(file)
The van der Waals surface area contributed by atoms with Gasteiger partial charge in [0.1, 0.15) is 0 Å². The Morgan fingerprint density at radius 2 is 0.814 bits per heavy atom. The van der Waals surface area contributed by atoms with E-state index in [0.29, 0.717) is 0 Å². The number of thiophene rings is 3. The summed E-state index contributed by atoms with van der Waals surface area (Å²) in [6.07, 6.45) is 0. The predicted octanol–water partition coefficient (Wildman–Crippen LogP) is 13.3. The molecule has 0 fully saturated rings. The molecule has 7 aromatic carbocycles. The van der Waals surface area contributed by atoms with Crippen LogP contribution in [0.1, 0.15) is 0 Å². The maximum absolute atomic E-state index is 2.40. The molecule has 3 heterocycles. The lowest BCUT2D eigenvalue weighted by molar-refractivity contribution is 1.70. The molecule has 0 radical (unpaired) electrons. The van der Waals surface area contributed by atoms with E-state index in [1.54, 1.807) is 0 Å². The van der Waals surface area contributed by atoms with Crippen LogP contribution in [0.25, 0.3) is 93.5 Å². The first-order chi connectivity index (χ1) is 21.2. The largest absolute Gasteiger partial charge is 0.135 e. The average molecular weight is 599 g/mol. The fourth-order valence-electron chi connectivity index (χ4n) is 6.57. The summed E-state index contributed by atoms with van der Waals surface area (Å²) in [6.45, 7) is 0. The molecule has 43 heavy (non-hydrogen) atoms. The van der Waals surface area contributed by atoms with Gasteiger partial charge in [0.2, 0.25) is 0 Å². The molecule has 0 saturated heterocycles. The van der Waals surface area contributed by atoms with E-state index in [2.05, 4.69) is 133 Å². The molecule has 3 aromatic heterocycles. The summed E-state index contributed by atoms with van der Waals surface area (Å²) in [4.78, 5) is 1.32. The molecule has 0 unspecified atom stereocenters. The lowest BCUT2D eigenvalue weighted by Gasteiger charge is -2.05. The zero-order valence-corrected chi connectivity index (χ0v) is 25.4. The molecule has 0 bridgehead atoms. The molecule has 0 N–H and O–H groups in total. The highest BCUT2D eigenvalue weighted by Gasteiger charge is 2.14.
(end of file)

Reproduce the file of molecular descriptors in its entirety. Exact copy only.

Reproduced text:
The van der Waals surface area contributed by atoms with Gasteiger partial charge in [0.1, 0.15) is 0 Å². The Morgan fingerprint density at radius 2 is 0.814 bits per heavy atom. The van der Waals surface area contributed by atoms with E-state index in [0.29, 0.717) is 0 Å². The number of thiophene rings is 3. The summed E-state index contributed by atoms with van der Waals surface area (Å²) in [6.07, 6.45) is 0. The predicted octanol–water partition coefficient (Wildman–Crippen LogP) is 13.3. The molecule has 0 fully saturated rings. The molecule has 7 aromatic carbocycles. The van der Waals surface area contributed by atoms with Crippen LogP contribution in [0.1, 0.15) is 0 Å². The maximum absolute atomic E-state index is 2.40. The molecule has 3 heterocycles. The lowest BCUT2D eigenvalue weighted by molar-refractivity contribution is 1.70. The molecule has 0 radical (unpaired) electrons. The van der Waals surface area contributed by atoms with E-state index in [1.54, 1.807) is 0 Å². The van der Waals surface area contributed by atoms with Crippen LogP contribution in [0.25, 0.3) is 93.5 Å². The first-order chi connectivity index (χ1) is 21.2. The largest absolute Gasteiger partial charge is 0.135 e. The average molecular weight is 599 g/mol. The fourth-order valence-electron chi connectivity index (χ4n) is 6.57. The summed E-state index contributed by atoms with van der Waals surface area (Å²) in [6.45, 7) is 0. The molecule has 43 heavy (non-hydrogen) atoms. The van der Waals surface area contributed by atoms with Gasteiger partial charge in [0.2, 0.25) is 0 Å². The molecule has 0 saturated heterocycles. The van der Waals surface area contributed by atoms with E-state index in [2.05, 4.69) is 133 Å². The molecule has 3 aromatic heterocycles. The summed E-state index contributed by atoms with van der Waals surface area (Å²) in [4.78, 5) is 1.32. The molecule has 0 unspecified atom stereocenters. The lowest BCUT2D eigenvalue weighted by Gasteiger charge is -2.05. The zero-order valence-corrected chi connectivity index (χ0v) is 25.4. The molecule has 0 bridgehead atoms. The molecule has 0 N–H and O–H groups in total. The highest BCUT2D eigenvalue weighted by Gasteiger charge is 2.14.